Well, we are all reminded of the trepidation to some sense, maybe the prejudice which was expressed 30 years ago when the Iron Curtain collapsed, and the Jews started to come over to Israel en-masse and there was great concern and there was stereotypes. But I think when we look back on it, we see the blessing that the Russian Aliyah has brought us. At the very least, it brought us all these phenomenal minds, which I think have been one of the main reasons that we're such a successful startup nation. My daughter went to the National School for the Arts in Tel Aviv and over half of her friends there were the children of former Soviet Union immigrants because they came with a commitment to culture. They enriched the quality of our orchestras and our culture. I mean, in the Knesset, there's a lot of them and they're fantastic. So, I think Israelis are remembering that and fearing this 100,000- 150,000, we hope, wave of immigration. Now let's get real about this. How many Jews are there in Ukraine? Sergio Della Pergola is maybe the best demographer of our day, certainly the most senior and he claims there are 45,000 Jews in Ukraine. That's all. So, remember, this is not the same as the Russians that came in over a million numbers. Not all of them will come. I don't think it's going to be quite as big a wave.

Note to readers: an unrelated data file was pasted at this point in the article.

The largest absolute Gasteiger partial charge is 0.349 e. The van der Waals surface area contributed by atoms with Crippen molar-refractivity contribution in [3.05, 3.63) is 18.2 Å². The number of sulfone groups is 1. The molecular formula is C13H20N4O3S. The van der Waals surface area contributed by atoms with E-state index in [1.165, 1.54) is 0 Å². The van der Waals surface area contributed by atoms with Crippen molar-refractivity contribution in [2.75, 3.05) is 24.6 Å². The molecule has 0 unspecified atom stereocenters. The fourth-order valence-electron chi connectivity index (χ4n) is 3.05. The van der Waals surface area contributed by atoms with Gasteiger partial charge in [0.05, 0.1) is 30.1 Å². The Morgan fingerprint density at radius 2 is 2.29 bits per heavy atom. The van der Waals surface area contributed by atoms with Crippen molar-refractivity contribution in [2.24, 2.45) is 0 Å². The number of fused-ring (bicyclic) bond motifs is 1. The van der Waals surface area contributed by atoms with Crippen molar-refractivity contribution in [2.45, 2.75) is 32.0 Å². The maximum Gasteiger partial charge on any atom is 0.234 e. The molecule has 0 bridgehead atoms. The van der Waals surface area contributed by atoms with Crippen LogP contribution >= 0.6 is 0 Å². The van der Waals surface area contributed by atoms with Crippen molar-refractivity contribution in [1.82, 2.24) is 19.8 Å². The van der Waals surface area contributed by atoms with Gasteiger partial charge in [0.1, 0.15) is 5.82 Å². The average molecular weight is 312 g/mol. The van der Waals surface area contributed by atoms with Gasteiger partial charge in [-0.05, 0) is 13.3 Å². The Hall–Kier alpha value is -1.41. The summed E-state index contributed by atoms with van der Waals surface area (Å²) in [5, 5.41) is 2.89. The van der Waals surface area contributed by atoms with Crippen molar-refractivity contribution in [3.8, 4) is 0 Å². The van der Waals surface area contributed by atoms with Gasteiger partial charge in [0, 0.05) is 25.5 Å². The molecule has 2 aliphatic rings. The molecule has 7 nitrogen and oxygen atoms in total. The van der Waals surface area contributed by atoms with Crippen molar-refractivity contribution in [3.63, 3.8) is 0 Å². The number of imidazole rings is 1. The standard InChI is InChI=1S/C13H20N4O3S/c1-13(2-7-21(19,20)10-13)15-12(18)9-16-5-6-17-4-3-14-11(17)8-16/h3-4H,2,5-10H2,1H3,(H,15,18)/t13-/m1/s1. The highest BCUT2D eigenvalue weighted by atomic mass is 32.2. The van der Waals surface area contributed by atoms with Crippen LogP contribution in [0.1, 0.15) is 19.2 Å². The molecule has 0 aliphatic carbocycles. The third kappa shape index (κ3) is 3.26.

You asked what Israelis are feeling about it this conversation and I think that Israelis are beginning to recognize that we are a wealthy, powerful nation, that can lend a hand to people. And as a nation also, which is based on people which has such historic traumas and such a long history of persecution, perhaps we should be more sensitive and more open to it. There's no reason why Angela Merkel or the German government should have a policy which is more compassionate than Israel. We should all be on board with that issue.